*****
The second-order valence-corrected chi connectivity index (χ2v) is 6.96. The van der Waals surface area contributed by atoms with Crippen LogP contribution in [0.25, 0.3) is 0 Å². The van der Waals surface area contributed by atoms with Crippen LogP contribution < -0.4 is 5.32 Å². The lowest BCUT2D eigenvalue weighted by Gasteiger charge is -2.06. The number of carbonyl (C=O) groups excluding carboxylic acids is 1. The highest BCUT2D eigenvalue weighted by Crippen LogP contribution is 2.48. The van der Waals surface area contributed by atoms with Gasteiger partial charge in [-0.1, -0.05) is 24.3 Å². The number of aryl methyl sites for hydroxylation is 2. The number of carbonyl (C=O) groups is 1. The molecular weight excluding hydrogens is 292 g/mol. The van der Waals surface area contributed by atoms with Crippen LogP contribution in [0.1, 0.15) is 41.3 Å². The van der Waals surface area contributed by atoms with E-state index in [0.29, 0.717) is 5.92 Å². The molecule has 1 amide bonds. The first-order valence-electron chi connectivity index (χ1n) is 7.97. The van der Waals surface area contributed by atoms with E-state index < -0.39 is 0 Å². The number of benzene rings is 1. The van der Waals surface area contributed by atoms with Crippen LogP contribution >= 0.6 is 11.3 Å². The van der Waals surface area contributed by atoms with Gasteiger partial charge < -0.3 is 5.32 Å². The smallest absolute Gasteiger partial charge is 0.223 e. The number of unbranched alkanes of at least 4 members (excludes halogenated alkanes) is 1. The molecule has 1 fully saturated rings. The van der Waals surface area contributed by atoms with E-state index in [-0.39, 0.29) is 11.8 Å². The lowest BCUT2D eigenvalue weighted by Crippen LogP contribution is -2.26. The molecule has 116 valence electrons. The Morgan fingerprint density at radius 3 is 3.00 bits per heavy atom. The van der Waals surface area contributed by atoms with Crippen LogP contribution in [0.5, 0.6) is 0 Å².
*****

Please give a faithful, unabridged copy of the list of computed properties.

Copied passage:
The second-order valence-corrected chi connectivity index (χ2v) is 6.96. The van der Waals surface area contributed by atoms with Crippen LogP contribution in [0.25, 0.3) is 0 Å². The van der Waals surface area contributed by atoms with Crippen LogP contribution < -0.4 is 5.32 Å². The lowest BCUT2D eigenvalue weighted by Gasteiger charge is -2.06. The number of carbonyl (C=O) groups excluding carboxylic acids is 1. The highest BCUT2D eigenvalue weighted by Crippen LogP contribution is 2.48. The van der Waals surface area contributed by atoms with Gasteiger partial charge in [-0.1, -0.05) is 24.3 Å². The number of aryl methyl sites for hydroxylation is 2. The number of carbonyl (C=O) groups is 1. The molecular weight excluding hydrogens is 292 g/mol. The van der Waals surface area contributed by atoms with Crippen LogP contribution in [0.1, 0.15) is 41.3 Å². The van der Waals surface area contributed by atoms with E-state index in [0.29, 0.717) is 5.92 Å². The molecule has 1 amide bonds. The first-order valence-electron chi connectivity index (χ1n) is 7.97. The van der Waals surface area contributed by atoms with E-state index < -0.39 is 0 Å². The number of benzene rings is 1. The van der Waals surface area contributed by atoms with Crippen LogP contribution >= 0.6 is 11.3 Å². The van der Waals surface area contributed by atoms with Gasteiger partial charge < -0.3 is 5.32 Å². The smallest absolute Gasteiger partial charge is 0.223 e. The number of unbranched alkanes of at least 4 members (excludes halogenated alkanes) is 1. The molecule has 1 fully saturated rings. The van der Waals surface area contributed by atoms with E-state index in [-0.39, 0.29) is 11.8 Å². The lowest BCUT2D eigenvalue weighted by Crippen LogP contribution is -2.26. The molecule has 116 valence electrons. The Morgan fingerprint density at radius 3 is 3.00 bits per heavy atom. The van der Waals surface area contributed by atoms with Crippen LogP contribution in [0.5, 0.6) is 0 Å².